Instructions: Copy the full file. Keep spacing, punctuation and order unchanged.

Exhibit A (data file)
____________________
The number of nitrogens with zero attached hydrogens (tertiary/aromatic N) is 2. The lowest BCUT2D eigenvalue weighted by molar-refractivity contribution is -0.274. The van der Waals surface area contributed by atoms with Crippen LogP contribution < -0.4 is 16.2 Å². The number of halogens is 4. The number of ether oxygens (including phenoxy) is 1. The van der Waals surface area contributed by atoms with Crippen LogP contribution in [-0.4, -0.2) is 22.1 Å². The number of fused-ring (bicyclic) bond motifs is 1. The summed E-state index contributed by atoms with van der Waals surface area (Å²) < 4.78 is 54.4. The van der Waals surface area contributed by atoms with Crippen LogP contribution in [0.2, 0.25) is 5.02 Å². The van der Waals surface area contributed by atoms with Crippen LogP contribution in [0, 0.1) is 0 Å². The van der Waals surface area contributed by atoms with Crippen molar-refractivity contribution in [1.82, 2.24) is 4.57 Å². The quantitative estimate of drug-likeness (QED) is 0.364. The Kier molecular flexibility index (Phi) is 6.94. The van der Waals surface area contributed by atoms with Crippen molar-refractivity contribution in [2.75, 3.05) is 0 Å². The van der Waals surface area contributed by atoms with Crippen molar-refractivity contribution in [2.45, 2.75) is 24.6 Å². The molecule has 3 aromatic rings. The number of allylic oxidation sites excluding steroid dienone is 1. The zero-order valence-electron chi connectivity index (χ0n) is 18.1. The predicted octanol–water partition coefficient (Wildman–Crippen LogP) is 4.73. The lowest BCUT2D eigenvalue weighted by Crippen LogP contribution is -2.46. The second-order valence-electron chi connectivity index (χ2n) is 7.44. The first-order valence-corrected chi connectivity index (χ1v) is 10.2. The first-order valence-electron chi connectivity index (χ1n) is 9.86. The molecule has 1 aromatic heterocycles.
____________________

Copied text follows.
The number of nitrogens with zero attached hydrogens (tertiary/aromatic N) is 2. The lowest BCUT2D eigenvalue weighted by molar-refractivity contribution is -0.274. The van der Waals surface area contributed by atoms with Crippen LogP contribution < -0.4 is 16.2 Å². The number of halogens is 4. The number of ether oxygens (including phenoxy) is 1. The van der Waals surface area contributed by atoms with Crippen LogP contribution in [-0.4, -0.2) is 22.1 Å². The number of fused-ring (bicyclic) bond motifs is 1. The summed E-state index contributed by atoms with van der Waals surface area (Å²) < 4.78 is 54.4. The van der Waals surface area contributed by atoms with Crippen LogP contribution in [0.2, 0.25) is 5.02 Å². The van der Waals surface area contributed by atoms with Crippen LogP contribution in [0, 0.1) is 0 Å². The van der Waals surface area contributed by atoms with Crippen molar-refractivity contribution in [1.82, 2.24) is 4.57 Å². The quantitative estimate of drug-likeness (QED) is 0.364. The Kier molecular flexibility index (Phi) is 6.94. The van der Waals surface area contributed by atoms with Crippen molar-refractivity contribution in [2.75, 3.05) is 0 Å². The van der Waals surface area contributed by atoms with Crippen molar-refractivity contribution in [2.45, 2.75) is 24.6 Å². The molecule has 3 aromatic rings. The number of allylic oxidation sites excluding steroid dienone is 1. The zero-order valence-electron chi connectivity index (χ0n) is 18.1. The predicted octanol–water partition coefficient (Wildman–Crippen LogP) is 4.73. The lowest BCUT2D eigenvalue weighted by Crippen LogP contribution is -2.46. The second-order valence-electron chi connectivity index (χ2n) is 7.44. The first-order valence-corrected chi connectivity index (χ1v) is 10.2. The first-order valence-electron chi connectivity index (χ1n) is 9.86. The molecule has 1 aromatic heterocycles.